According to a publication of the U.S. Copyright Office, as of January, 2003 the following countries are signatories to the Berne Convention: * Albania March 6, 1994 * Algeria April 19, 1998 * Antigua and Barbuda March 17, 2000 * Argentina June 10, 1967 * Armenia October 19, 2000 * Australia April 14, 1928 * Austria October 1, 1920 * Azerbaijan June 4, 1999 * The Bahamas July 10, 1973 * Bolivia November 4, 1993 * Brazil February 9, 1922 * Chile June 5, 1970 * Colombia March 7, 1988 * Costa Rica June 10, 1978 * Dominican Republic December 24, 1997 * Ecuador October 9, 1991 * Guatemala July 28, 1997 * Haiti January 11, 1996 * Honduras January 25, 1990 * Mexico June 11, 1967 * Nicaragua August 23, 2000 * Panama June 8, 1996 * Paraguay January 2, 1992 * Peru August 20, 1988 * South Africa October 3, 1928 * Uruguay July 10, 1967 * United States March 1, 1989 Bahrain, Bangladesh, Barbados, Belarus, Belgium, Belize, Benin, Bhutan, Bolivia, Bosnia and Herzegovina, Botswana, Brazil, Bulgaria, Burkina Faso, Cameroon, Canada, Cape Verde, Central African Republic, Chad, Chile, China, Colombia, Congo, Costa Rica, C
Nearly all. All members of the World Trade Organization follow the Berne Convention.
All members of the World Trade Organization must have copyright laws aligned with the Berne Convention. There are 153 member states of the WTO.
Yes; Ukraine's copyright laws are based on the Berne Convention, and recognized by all members of the World Trade Organization.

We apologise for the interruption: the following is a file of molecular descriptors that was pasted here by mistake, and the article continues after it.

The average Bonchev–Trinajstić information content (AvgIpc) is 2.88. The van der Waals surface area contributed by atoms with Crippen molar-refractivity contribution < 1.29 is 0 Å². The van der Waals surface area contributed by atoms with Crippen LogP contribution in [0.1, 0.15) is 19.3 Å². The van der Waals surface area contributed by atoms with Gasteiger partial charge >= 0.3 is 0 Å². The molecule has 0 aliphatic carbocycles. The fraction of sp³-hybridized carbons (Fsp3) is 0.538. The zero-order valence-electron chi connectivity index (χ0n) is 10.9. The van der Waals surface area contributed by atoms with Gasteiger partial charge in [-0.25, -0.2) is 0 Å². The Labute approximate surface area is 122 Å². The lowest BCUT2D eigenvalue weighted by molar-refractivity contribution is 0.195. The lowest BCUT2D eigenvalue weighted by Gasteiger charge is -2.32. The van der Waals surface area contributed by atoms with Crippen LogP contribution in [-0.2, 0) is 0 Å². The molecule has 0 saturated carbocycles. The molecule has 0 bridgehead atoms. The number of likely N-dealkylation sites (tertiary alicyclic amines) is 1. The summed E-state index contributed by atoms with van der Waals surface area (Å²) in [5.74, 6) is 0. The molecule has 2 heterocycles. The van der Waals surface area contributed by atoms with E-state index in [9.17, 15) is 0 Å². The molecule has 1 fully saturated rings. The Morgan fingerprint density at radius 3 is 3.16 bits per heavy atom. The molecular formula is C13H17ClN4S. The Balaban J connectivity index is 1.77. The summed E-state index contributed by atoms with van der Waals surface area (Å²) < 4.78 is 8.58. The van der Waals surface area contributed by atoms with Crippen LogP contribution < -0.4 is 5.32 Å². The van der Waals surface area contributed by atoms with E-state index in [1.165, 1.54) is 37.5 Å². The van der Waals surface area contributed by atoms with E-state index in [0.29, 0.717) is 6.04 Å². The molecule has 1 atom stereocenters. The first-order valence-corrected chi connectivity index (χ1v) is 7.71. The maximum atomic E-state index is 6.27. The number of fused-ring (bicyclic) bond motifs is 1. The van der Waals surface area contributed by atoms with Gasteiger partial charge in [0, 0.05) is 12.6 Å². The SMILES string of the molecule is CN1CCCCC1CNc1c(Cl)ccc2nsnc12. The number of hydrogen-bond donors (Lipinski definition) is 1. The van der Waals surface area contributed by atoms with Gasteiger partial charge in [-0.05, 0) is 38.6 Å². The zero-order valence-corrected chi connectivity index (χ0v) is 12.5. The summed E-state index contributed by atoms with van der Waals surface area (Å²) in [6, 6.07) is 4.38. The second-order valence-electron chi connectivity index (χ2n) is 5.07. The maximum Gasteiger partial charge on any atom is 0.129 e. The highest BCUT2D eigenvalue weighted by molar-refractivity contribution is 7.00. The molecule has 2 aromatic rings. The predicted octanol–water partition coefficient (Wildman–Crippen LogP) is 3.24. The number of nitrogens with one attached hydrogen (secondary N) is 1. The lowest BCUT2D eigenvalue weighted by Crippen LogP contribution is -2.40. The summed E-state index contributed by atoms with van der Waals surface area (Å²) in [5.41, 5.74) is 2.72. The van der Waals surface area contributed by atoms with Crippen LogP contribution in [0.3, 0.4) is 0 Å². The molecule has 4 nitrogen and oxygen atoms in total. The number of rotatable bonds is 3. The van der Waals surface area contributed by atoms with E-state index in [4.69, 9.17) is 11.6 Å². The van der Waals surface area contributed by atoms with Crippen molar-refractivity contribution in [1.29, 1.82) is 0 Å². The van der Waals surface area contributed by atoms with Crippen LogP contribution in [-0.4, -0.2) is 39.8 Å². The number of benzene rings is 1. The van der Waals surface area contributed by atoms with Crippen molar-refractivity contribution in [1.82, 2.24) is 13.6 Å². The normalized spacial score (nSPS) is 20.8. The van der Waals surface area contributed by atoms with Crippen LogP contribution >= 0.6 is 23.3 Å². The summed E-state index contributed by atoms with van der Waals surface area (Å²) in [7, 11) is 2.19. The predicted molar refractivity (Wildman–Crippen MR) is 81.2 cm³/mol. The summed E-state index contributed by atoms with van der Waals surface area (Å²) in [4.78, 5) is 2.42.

All members of the World Trade Organization are required to have copyright laws based on the Berne Convention, and to recognize the rights of creators of other member states. There are a few countries in Africa, the Middle East, and Southeast Asia that aren't members of the WTO or signatories to Berne, but the majority of the world does have laws written to protect intellectual property. That being said, not all countries are equally fastidious about enforcing IP laws.
You would not patent them, you would copyright them, and copyright is free and automatic in over 160 countries under the Berne Convention.
Yes, if you have a copyright in any country covered under a multi-lateral treaty, such as the USA under the Berne Convention, your copyright must be honored and protected by the laws of the other 160 countries under that Convention.
A little, but members of the World Trade Organization have to comply with the rules of the Berne Convention, which means they're all using the same basic framework. Berne requires protection for a minimum of the life of the author plus 50 years, but some countries (such as the US) have increased this to 70 years. Berne also asserts that materials must be protected as soon as they are fixed, but some counties (again, such as the US) have optional formal registration that allows for certain additional awards in court.
It varies from country to country. Most European countries' laws at that time would have related to the Berne Convention of 1886.
Berne allows for the transfer of rights; specific assignment tends to be considered a contract law issue.
It varies from country to country. Some countries have laws specifically addressing how they handle other countries' laws, while others simply use the Berne Convention as written.